Today is one of those crisp winter mornings that give you hope for the year to come. The sun is shining, the skies are blue and Donald Trump is still not yet leader of the free world. On days like this it would be almost fun to be standing outside in a windswept gazebo, watching chilly passers by glance quickly at your menu before scuttling off to a cafe. But don’t be fooled. That is winter trading at its most pleasant. Things get a lot wetter from there.

A picture of rain on a window

This is a post for hopeful street food entrepreneurs wondering what happens in winter. Do you still find work? Can you make a living? How do you cope with the cold? All great questions, by the way; nice work, imaginary internet stranger.

Winter Trading Pros

Firstly, there is work to be found during winter – the off-season – if you are looking for it. Markets usually run right through. Anything related to universities is probably still happening. Indoor events, occasional corporate bookings for late Christmas parties and the odd birthday bash are also floating around. If you don’t get enough from your own website then joining referral sites like Add To, Foodhawkers or the NCASS text alert service will at least help you find them. In terms of value for time and money, by the way, Add To is your best bet. Once outside in a gazebo I would warmly recommend a pair of fur-lined, waterproof boots. Get a floor covering and wear ALL THE LAYERS.

Having an indoor (electric) setup will be a warmer alternative, but most events assume the food will be outside and make arrangements accordingly. Indoor capabilities will give you a few extra events, perhaps, but it probably won’t pay for itself in your first season if you were running a gas rig before.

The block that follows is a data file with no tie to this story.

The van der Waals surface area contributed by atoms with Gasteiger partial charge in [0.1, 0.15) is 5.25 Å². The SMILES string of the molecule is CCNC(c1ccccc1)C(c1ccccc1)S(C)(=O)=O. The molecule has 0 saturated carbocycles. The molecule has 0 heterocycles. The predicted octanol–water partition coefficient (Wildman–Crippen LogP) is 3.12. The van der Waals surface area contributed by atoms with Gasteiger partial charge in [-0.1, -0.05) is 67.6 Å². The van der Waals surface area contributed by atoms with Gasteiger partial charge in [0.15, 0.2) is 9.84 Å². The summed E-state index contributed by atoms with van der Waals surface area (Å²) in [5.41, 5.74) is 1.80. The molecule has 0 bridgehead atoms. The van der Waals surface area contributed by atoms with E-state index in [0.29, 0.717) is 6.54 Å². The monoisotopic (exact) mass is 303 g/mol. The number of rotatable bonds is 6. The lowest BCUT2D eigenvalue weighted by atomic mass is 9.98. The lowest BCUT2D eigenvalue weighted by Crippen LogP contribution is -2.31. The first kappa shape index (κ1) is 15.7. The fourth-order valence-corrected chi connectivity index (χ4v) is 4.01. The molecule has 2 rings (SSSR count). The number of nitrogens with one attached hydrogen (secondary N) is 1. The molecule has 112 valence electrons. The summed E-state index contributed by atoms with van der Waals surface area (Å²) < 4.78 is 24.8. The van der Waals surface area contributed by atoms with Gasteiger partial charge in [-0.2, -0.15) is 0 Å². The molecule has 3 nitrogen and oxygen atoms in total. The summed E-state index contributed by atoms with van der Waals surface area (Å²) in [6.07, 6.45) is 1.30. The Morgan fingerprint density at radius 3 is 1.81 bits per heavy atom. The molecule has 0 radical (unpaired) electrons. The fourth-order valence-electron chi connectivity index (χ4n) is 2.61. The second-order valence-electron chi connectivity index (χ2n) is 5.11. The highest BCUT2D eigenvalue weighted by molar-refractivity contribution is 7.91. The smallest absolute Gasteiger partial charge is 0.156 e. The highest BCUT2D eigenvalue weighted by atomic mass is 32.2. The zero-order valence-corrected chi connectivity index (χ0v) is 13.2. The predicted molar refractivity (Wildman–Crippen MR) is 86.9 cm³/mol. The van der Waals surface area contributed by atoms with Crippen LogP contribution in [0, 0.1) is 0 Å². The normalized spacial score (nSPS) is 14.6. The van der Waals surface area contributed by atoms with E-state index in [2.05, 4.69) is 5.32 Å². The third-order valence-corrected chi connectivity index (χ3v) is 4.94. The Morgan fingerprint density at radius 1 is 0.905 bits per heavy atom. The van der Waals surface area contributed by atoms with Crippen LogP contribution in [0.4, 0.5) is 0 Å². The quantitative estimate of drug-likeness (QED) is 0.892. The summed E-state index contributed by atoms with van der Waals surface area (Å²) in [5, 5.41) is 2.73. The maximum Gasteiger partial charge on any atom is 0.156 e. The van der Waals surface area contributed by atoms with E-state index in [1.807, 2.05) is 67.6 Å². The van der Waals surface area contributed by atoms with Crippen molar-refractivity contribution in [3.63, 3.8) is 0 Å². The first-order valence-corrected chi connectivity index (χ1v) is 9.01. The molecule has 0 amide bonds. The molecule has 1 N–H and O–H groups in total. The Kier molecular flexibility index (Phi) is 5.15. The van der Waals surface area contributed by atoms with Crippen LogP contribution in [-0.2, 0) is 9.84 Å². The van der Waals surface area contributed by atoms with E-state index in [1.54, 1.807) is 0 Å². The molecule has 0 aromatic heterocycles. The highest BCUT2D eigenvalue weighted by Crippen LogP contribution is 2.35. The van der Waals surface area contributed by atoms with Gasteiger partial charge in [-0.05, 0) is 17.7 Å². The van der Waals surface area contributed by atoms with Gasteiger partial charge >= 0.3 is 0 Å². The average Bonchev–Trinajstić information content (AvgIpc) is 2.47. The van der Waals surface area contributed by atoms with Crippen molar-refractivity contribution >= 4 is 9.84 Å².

On the subject of paying. This is a time of year where you are as likely to lose money on an event as make it. Money made will be typically much lower than summer events, even at the same market/pitch/venue. It’s worth being prepared for that. Which brings me to…

Winter Problems

Before you chuck in the full time job and take a baseball bat to your boss’s car, here is one portion of Reality Check, served on a compostable tray with matcha green tea dressing and deep fried spiralized vegetables.

The amount of work available at this time of year is lower than the number of traders available to fill it. It’s a bit of a scrum, especially on the websites above (not so bad if they come to you direct) and you may need to quote lower than you otherwise would have done.

It’s wet, windy, cold and, crucially, nobody wants to eat outdoors. Even on nice sunny days. Winter trading means convincing people that they actually do want to eat a fast-chilling meal standing in the blustery January drizzle.

Getting back to the idea of being prepared. This would be my top tip for winter survival once you have quit the 9-5. Your best bet for working at this time of year in not to work. By all means keep any markets you would otherwise lose, that goes without saying, but if you are more seasonally inclined like us then I’d take the opportunity to enjoy a little leisure time and refuse all those piddly little events that leave you with £37.50 and frostbite after 7 hours of drizzly disappointment.

Yumlaut trading in the Bedford van on a rainy day.

Technically this was some before-Christmas-trading, but it was still drizzling in a dissatisfying manner all day.

We use January and February to get applications in for the year ahead, MOT all the vehicles, renew all the paperwork, deep-clean and do any repairs or replacements as well as catching up with all the people we don’t get a chance to see over the summer. It means during peak season we are going flat out while looking forward to a well-earned crash and the gentle slither into wintery oblivion for a few months right after Christmas. If you possibly can. I would invite you to join us.